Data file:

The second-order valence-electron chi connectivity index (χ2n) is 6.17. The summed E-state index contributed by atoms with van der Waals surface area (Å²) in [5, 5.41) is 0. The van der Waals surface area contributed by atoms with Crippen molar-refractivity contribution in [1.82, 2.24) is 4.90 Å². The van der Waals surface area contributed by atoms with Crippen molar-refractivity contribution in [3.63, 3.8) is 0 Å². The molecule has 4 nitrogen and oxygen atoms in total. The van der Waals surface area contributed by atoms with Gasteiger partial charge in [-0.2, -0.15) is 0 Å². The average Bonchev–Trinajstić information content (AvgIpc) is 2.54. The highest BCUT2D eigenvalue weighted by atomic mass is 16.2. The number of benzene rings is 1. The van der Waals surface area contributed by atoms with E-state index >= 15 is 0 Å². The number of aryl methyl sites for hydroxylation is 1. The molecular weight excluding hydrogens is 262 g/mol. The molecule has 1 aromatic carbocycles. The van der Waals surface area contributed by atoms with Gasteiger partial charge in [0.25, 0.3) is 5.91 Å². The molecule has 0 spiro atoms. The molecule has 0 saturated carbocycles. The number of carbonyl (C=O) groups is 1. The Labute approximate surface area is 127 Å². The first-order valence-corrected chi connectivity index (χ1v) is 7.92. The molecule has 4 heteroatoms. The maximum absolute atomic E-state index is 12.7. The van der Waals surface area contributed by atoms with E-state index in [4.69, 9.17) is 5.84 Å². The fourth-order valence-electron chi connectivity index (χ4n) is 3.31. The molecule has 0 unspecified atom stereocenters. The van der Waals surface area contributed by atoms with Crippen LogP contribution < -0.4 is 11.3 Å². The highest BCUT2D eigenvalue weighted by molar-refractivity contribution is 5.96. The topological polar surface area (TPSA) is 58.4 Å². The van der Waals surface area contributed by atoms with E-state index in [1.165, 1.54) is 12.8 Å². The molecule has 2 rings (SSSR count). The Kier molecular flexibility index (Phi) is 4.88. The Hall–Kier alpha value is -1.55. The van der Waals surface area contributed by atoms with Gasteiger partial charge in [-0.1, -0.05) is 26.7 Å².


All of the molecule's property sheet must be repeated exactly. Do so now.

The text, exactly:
The second-order valence-electron chi connectivity index (χ2n) is 6.17. The summed E-state index contributed by atoms with van der Waals surface area (Å²) in [5, 5.41) is 0. The van der Waals surface area contributed by atoms with Crippen molar-refractivity contribution in [1.82, 2.24) is 4.90 Å². The van der Waals surface area contributed by atoms with Crippen molar-refractivity contribution in [3.63, 3.8) is 0 Å². The molecule has 4 nitrogen and oxygen atoms in total. The van der Waals surface area contributed by atoms with Gasteiger partial charge in [-0.2, -0.15) is 0 Å². The average Bonchev–Trinajstić information content (AvgIpc) is 2.54. The highest BCUT2D eigenvalue weighted by atomic mass is 16.2. The number of benzene rings is 1. The van der Waals surface area contributed by atoms with E-state index >= 15 is 0 Å². The number of aryl methyl sites for hydroxylation is 1. The molecular weight excluding hydrogens is 262 g/mol. The molecule has 1 aromatic carbocycles. The van der Waals surface area contributed by atoms with Gasteiger partial charge in [0.25, 0.3) is 5.91 Å². The molecule has 0 spiro atoms. The molecule has 0 saturated carbocycles. The number of carbonyl (C=O) groups is 1. The Labute approximate surface area is 127 Å². The first-order valence-corrected chi connectivity index (χ1v) is 7.92. The molecule has 4 heteroatoms. The maximum absolute atomic E-state index is 12.7. The van der Waals surface area contributed by atoms with E-state index in [4.69, 9.17) is 5.84 Å². The fourth-order valence-electron chi connectivity index (χ4n) is 3.31. The molecule has 0 unspecified atom stereocenters. The van der Waals surface area contributed by atoms with Crippen LogP contribution < -0.4 is 11.3 Å². The highest BCUT2D eigenvalue weighted by molar-refractivity contribution is 5.96. The topological polar surface area (TPSA) is 58.4 Å². The van der Waals surface area contributed by atoms with E-state index in [1.165, 1.54) is 12.8 Å². The molecule has 2 rings (SSSR count). The Kier molecular flexibility index (Phi) is 4.88. The Hall–Kier alpha value is -1.55. The van der Waals surface area contributed by atoms with Gasteiger partial charge in [-0.1, -0.05) is 26.7 Å².